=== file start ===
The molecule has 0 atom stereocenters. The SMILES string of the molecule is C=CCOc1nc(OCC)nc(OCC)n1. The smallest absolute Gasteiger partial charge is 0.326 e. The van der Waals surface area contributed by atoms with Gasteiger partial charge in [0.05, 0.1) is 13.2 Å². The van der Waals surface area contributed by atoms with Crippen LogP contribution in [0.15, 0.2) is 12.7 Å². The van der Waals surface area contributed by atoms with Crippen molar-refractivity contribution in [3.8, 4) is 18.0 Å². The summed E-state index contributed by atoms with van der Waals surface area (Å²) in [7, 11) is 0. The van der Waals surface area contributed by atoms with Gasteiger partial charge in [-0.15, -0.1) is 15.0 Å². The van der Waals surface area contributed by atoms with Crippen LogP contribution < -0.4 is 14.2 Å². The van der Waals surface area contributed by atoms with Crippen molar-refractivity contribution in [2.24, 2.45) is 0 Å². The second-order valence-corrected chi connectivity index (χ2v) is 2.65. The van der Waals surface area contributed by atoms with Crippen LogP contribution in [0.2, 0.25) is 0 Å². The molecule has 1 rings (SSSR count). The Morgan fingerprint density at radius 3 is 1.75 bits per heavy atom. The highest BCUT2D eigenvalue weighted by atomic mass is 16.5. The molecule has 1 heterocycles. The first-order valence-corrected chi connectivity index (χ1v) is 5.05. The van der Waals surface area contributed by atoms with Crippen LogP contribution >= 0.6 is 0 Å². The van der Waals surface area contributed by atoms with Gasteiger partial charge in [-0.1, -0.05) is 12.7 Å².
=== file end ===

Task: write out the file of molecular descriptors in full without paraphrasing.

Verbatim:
The molecule has 0 atom stereocenters. The SMILES string of the molecule is C=CCOc1nc(OCC)nc(OCC)n1. The smallest absolute Gasteiger partial charge is 0.326 e. The van der Waals surface area contributed by atoms with Gasteiger partial charge in [0.05, 0.1) is 13.2 Å². The van der Waals surface area contributed by atoms with Crippen LogP contribution in [0.15, 0.2) is 12.7 Å². The van der Waals surface area contributed by atoms with Crippen molar-refractivity contribution in [3.8, 4) is 18.0 Å². The summed E-state index contributed by atoms with van der Waals surface area (Å²) in [7, 11) is 0. The van der Waals surface area contributed by atoms with Gasteiger partial charge in [-0.15, -0.1) is 15.0 Å². The van der Waals surface area contributed by atoms with Crippen LogP contribution < -0.4 is 14.2 Å². The van der Waals surface area contributed by atoms with Crippen molar-refractivity contribution in [2.24, 2.45) is 0 Å². The second-order valence-corrected chi connectivity index (χ2v) is 2.65. The van der Waals surface area contributed by atoms with Crippen LogP contribution in [0.2, 0.25) is 0 Å². The molecule has 1 rings (SSSR count). The Morgan fingerprint density at radius 3 is 1.75 bits per heavy atom. The highest BCUT2D eigenvalue weighted by atomic mass is 16.5. The molecule has 1 heterocycles. The first-order valence-corrected chi connectivity index (χ1v) is 5.05. The van der Waals surface area contributed by atoms with Crippen LogP contribution >= 0.6 is 0 Å². The van der Waals surface area contributed by atoms with Gasteiger partial charge in [-0.1, -0.05) is 12.7 Å².